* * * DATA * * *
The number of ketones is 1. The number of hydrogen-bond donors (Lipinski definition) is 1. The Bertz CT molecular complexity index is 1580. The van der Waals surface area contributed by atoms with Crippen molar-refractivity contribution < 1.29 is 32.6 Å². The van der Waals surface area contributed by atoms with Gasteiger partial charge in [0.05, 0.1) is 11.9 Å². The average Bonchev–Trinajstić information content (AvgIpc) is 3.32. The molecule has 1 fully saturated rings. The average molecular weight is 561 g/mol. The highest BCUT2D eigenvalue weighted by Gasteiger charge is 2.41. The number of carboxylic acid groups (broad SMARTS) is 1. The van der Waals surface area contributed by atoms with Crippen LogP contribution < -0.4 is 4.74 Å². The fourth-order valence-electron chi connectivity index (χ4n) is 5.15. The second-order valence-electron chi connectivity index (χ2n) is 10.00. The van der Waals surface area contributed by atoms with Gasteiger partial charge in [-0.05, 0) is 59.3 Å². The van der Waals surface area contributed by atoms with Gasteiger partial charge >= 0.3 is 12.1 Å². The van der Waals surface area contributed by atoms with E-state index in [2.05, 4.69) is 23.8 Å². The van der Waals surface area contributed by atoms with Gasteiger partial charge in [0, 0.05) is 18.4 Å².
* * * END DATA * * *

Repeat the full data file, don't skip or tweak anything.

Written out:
The number of ketones is 1. The number of hydrogen-bond donors (Lipinski definition) is 1. The Bertz CT molecular complexity index is 1580. The van der Waals surface area contributed by atoms with Crippen molar-refractivity contribution < 1.29 is 32.6 Å². The van der Waals surface area contributed by atoms with Gasteiger partial charge in [0.05, 0.1) is 11.9 Å². The average Bonchev–Trinajstić information content (AvgIpc) is 3.32. The molecule has 1 fully saturated rings. The average molecular weight is 561 g/mol. The highest BCUT2D eigenvalue weighted by Gasteiger charge is 2.41. The number of carboxylic acid groups (broad SMARTS) is 1. The van der Waals surface area contributed by atoms with Crippen LogP contribution < -0.4 is 4.74 Å². The fourth-order valence-electron chi connectivity index (χ4n) is 5.15. The second-order valence-electron chi connectivity index (χ2n) is 10.00. The van der Waals surface area contributed by atoms with Gasteiger partial charge in [-0.05, 0) is 59.3 Å². The van der Waals surface area contributed by atoms with Gasteiger partial charge >= 0.3 is 12.1 Å². The van der Waals surface area contributed by atoms with E-state index in [2.05, 4.69) is 23.8 Å². The van der Waals surface area contributed by atoms with Gasteiger partial charge in [0, 0.05) is 18.4 Å².